Copyright 2012 by Ralph Couey
Change is a concept that is at the same time glorious opportunity and seemingly endless adversity. It rarely goes smoothly, not unlike a drive down a pitted and rocky backroad. You know the eventual destination, but around each curve and behind every hill a hundred different predators lie in wait, crouched and ready to spring.
Change can be brought on by either choice or necessity. In our case, it was the latter. Because of downsizing, my day job in was eliminated and I was transferred from a small town in the mountains of Pennsylvania to the crowded and bustling suburban nexus of Northern Virginia.
I’ve lived in a lot of places in my life, both big cities and small towns. In fact, I’ve moved so often that when people ask me where home is, I reply, “Wherever the motorcycle’s parked.” To which my wife often grumbles, “What am I? Chopped liver?”
But that’s me. I’ve always been fascinated by the possibilities of what lay beyond the horizon. My chronically itchy foot has taken me to 49 states and 28 other countries in my lifetime. I do understand the emotional need of some to put down roots in a place where the story of their family lies on the landscape like an autumn fog. But I don't do well with roots. I am the proverbial rolling stone, quick to throw off even the smallest strand of moss.
Each state, each region has its own collection of qualities that take possession of the human heart and create that unique sense of belonging we call “home.” Californians have their ocean, Coloradans their mountains. Midwesterners look to their mighty rivers, the highways of another age. Even Kansans are inspired by the simple beauty of the endless prairie.
I’ve always known of the affection that bonds native Virginians to their commonwealth. But it wasn’t until I read the Civil War epic “Gods and Generals” that I really began to understand the depth of that emotion. Now, I know that the ante-bellum Virginia of the Civil War years no longer exists. But for those born and raised here, that passion still lives. For them, Virginia is home.
Virginia has always been something to fight for, from the struggling settlement at Jamestown, through the stormy colonial era, the revolution, and the difficult birth of the United States, the final arguments of which were not settled until the end of the Civil War. In fact, it seems that nearly every vital story about America carries Virginia as its byline.
Last fall, I took a ride out US 50 to the Shenandoah Valley. It was a sparkling autumn day, the leaves just past peak. As my motorcycle glided along, I was embraced by the rolling hills, the mountains, and the still-verdant valley of the Shenandoah. As the landscape rolled past, I finally understood what it was that drove the Virginians of that day and time to so vigorously defend this beautiful land.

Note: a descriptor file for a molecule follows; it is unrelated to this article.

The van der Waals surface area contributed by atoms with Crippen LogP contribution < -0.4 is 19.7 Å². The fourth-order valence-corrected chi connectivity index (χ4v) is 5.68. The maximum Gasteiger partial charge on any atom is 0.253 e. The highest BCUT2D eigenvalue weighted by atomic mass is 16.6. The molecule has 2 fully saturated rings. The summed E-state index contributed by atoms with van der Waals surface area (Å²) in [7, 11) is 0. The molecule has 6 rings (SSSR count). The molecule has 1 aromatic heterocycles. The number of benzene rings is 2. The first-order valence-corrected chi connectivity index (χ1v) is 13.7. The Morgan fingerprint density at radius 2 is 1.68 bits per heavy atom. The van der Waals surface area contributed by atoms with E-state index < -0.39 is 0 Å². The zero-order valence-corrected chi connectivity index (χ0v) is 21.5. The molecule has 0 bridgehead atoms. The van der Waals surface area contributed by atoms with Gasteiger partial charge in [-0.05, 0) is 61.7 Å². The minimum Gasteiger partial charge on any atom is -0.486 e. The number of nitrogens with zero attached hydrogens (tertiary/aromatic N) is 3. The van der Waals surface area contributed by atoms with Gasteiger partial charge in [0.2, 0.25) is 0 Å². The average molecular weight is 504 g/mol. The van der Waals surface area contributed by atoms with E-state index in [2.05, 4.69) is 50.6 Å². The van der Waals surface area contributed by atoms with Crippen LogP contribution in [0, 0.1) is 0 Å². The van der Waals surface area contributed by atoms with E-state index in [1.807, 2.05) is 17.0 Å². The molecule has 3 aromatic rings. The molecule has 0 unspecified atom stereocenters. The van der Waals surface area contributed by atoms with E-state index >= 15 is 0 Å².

Around here, native Virginians seem to be rare. This has become a gathering place, drawing people from across the country and the world. They are a transient people, having stopped here for a time before moving on, riding other dreams to other places.
Times have certainly changed. Once upon a time, Robert E. Lee's Army of Northern Virginia rolled like a juggernaut through the countryside. Today, the only “Army of Northern Virginia” is the hundreds of thousands who daily invade and take possession of the nation’s capital, only to surrender it again each afternoon. None march in formation, dine on hardtack, or carry muskets. But they all come from places which still bear the names Lee, Jackson, and Mosby. The Potomac is no longer the barrier between two warring nations, merely just another river to cross on the way to work.
I don’t know how long I will live here. But my strong sense of history will send me in search of those places that reflect the proud history of a great nation. It is here that I know I will re-discover the dreams that carried them to these shores, brought them defiantly to their feet in independence, and healed a people torn by war. The history of the Commonwealth of Virginia is inextricably intertwined with that of the United States. You can’t tell the story of one without the other. That, by itself, makes this a pretty special place.